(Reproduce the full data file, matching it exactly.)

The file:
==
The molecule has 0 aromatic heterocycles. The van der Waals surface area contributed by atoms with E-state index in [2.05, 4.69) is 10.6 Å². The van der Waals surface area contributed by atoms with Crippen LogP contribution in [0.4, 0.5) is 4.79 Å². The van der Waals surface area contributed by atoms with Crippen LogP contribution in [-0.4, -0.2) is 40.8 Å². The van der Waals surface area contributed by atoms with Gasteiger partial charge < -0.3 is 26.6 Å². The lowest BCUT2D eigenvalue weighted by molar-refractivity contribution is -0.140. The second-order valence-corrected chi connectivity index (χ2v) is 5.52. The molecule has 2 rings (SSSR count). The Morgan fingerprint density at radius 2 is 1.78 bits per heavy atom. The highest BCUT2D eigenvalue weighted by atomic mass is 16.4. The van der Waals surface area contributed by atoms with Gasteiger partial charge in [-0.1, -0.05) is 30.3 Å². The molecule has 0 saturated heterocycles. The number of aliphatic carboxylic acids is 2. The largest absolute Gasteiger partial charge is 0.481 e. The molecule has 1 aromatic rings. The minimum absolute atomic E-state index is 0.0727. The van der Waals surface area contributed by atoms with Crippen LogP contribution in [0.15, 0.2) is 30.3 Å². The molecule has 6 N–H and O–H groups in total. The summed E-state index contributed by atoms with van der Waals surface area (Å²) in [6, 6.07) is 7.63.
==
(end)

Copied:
The molecule has 0 aromatic heterocycles. The van der Waals surface area contributed by atoms with E-state index in [2.05, 4.69) is 10.6 Å². The van der Waals surface area contributed by atoms with Crippen LogP contribution in [0.4, 0.5) is 4.79 Å². The van der Waals surface area contributed by atoms with Crippen LogP contribution in [-0.4, -0.2) is 40.8 Å². The van der Waals surface area contributed by atoms with Gasteiger partial charge < -0.3 is 26.6 Å². The lowest BCUT2D eigenvalue weighted by molar-refractivity contribution is -0.140. The second-order valence-corrected chi connectivity index (χ2v) is 5.52. The molecule has 2 rings (SSSR count). The Morgan fingerprint density at radius 2 is 1.78 bits per heavy atom. The highest BCUT2D eigenvalue weighted by atomic mass is 16.4. The van der Waals surface area contributed by atoms with Gasteiger partial charge in [-0.1, -0.05) is 30.3 Å². The molecule has 0 saturated heterocycles. The number of aliphatic carboxylic acids is 2. The largest absolute Gasteiger partial charge is 0.481 e. The molecule has 1 aromatic rings. The minimum absolute atomic E-state index is 0.0727. The van der Waals surface area contributed by atoms with Crippen LogP contribution in [0.15, 0.2) is 30.3 Å². The molecule has 6 N–H and O–H groups in total. The summed E-state index contributed by atoms with van der Waals surface area (Å²) in [6, 6.07) is 7.63.